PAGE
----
Shinta Ratri, Indonesian LGBT+ rights icon, dies at 60

Jakarta, Feb 1 (EFE).- Indonesian activist Shinta Ratri, who fought for the rights of LGBT+ people in her country, died Wednesday according to information from activist organizations. She was 60.

The NGO GAYa NUSANTARA confirmed Ratri’s death, a trans Muslim woman herself, without further details about her death.

“Our condolences (…) may you be reunited with God,” the organization said on its official Instagram account, next to a photo of Ratri.

The activist was one of the most influential voices in favor of LGTBI rights, especially transgender people, in Indonesia, and is the founder of the only Quranic school for the Islamic LGTB+ community in Yogyakarta, known as Pondok Pesantren Waria Al-Fatah.

Last year, Ratri was awarded Spain’s Casa Asia 2022 Awards, which since 2004 have recognized and disseminated the work of individuals and entities, both public and private, that promote knowledge, dialogue and relations between Spain and the Asia-Pacific region.

The news of Ratri’s death rocked the LGTB+ community and activists, who paid tribute and praised her work.

“Shinta Ratri, human rights activist, pioneering transgender Muslim in Indonesia, and director of an Islamic school for transgender women in Yogyakarta, passed away today. May her soul be blessed and her struggle be continued by others,” activist and academic Anmar Alfikar wrote on Twitter.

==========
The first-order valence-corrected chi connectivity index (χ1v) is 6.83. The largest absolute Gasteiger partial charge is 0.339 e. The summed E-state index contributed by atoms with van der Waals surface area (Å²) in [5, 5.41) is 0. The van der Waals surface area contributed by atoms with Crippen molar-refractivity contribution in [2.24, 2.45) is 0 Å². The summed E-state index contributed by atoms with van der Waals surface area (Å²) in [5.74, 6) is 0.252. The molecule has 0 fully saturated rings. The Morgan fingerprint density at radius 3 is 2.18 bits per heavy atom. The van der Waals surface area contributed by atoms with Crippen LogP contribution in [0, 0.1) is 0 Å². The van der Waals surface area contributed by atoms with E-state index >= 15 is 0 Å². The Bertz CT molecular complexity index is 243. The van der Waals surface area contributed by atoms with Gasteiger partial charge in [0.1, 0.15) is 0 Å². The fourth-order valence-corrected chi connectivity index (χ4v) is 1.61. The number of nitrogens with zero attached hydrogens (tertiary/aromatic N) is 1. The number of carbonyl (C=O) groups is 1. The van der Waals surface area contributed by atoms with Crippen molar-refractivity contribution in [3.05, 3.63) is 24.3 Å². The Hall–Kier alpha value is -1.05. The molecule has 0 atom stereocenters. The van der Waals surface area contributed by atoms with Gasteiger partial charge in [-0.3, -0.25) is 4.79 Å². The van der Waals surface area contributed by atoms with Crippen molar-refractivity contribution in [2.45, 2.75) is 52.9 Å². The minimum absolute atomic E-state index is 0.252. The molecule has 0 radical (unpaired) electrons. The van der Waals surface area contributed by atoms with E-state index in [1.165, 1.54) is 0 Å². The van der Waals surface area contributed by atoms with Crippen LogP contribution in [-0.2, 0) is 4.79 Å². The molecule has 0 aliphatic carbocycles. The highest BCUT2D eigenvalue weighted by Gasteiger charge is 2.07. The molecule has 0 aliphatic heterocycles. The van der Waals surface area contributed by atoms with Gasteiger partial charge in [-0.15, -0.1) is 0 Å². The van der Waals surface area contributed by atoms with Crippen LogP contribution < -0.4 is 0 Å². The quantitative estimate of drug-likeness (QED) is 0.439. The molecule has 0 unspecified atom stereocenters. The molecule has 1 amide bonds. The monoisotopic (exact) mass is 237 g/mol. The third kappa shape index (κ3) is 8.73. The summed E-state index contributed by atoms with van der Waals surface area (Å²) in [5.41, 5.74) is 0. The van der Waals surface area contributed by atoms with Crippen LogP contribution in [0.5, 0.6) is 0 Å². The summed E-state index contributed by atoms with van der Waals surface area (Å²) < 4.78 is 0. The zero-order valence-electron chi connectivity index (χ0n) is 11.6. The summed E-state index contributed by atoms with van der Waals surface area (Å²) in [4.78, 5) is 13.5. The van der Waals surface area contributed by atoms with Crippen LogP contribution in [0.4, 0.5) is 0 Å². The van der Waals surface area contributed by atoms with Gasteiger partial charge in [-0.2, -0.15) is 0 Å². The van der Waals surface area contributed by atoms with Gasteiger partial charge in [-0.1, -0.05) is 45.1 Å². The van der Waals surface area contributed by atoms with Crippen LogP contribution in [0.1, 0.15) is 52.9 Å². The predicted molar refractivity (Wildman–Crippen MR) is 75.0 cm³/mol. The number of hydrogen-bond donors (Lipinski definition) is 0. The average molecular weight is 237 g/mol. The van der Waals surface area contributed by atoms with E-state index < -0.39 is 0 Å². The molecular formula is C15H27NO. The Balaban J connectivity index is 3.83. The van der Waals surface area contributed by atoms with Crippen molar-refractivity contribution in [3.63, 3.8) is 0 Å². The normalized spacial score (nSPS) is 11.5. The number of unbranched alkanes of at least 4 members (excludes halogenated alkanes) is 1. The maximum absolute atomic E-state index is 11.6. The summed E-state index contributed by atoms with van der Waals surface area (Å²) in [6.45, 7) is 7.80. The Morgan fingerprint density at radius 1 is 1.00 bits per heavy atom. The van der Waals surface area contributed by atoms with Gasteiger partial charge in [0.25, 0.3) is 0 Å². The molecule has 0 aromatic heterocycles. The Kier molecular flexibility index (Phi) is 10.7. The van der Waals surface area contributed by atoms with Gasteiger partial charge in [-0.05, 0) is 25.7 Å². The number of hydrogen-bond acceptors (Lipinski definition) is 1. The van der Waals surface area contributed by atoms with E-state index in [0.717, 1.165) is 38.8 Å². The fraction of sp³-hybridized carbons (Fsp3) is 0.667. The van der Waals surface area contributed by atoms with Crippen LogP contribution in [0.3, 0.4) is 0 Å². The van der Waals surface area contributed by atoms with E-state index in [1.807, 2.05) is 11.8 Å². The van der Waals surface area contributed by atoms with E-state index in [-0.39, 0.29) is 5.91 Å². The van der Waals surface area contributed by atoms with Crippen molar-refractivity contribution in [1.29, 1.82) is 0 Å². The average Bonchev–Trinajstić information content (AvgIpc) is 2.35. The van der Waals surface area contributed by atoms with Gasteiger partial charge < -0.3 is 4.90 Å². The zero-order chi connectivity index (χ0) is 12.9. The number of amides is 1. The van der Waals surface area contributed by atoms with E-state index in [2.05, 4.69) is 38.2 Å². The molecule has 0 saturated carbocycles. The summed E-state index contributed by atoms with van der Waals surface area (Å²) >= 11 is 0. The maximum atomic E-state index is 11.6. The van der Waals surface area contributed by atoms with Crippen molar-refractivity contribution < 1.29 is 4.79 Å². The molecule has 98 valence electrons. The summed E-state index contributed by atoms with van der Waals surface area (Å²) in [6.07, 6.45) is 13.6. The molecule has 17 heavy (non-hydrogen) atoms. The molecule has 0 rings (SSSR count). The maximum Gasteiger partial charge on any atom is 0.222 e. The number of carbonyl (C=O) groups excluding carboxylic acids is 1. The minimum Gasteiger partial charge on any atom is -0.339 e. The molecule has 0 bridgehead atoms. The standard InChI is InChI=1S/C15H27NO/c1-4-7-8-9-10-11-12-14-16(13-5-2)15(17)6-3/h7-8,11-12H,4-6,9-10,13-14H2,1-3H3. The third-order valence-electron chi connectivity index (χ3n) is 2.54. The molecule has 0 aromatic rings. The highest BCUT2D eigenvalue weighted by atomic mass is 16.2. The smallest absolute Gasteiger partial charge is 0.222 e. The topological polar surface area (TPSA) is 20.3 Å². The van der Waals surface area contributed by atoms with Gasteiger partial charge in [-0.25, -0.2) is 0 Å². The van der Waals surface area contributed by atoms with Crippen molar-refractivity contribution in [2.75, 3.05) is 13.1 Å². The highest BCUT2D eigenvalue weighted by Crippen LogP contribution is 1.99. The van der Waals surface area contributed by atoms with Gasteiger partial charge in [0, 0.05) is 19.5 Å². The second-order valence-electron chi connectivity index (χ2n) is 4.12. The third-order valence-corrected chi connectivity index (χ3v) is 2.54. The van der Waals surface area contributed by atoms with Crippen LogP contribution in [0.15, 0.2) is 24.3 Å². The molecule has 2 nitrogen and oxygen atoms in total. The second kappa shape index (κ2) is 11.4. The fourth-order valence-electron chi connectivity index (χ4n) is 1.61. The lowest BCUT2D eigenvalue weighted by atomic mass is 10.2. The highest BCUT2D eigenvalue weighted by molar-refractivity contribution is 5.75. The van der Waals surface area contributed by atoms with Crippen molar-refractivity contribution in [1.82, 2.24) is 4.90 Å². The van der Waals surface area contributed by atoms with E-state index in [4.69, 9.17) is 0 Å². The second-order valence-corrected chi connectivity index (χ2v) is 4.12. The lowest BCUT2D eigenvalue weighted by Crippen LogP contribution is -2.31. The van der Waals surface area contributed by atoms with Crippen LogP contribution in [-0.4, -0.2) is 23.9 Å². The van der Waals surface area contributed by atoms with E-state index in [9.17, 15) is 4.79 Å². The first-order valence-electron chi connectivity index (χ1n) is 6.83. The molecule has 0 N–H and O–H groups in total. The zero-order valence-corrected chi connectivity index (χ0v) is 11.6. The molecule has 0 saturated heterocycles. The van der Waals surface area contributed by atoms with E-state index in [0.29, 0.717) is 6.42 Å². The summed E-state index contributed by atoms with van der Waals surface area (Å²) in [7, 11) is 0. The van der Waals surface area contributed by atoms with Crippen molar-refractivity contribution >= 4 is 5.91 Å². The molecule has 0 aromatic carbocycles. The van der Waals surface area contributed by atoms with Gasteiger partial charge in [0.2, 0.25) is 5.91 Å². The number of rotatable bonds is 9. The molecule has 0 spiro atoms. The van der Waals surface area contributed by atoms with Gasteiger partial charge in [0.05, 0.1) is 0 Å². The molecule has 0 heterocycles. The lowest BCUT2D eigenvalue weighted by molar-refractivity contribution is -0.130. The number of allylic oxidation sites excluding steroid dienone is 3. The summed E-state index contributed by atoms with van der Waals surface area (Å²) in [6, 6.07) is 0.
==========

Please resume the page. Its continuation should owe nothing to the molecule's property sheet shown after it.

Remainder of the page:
In her career as an activist, Ratri stood up to the rise of Islamic fundamentalism seen in recent years in Indonesian politics, where almost 90 percent of the more than 260 million people are Muslims and practice a moderate version of Islam.

In addition to the 2022 Casa Asia Awards, Ratri received the Front Line Defenders Award in 2019 in honor of her dedication and courage as a human rights activist, work that led to attacks and assaults on her, including a violent assault in 2016 that forced the closure of the school for a short period.

About 40 students are currently enrolled in the Al Fatah school, where they are taught prayers and understanding of the Quran, among other subjects, and which serves as a safe space for trans women to exercise their right to religious worship. EFE


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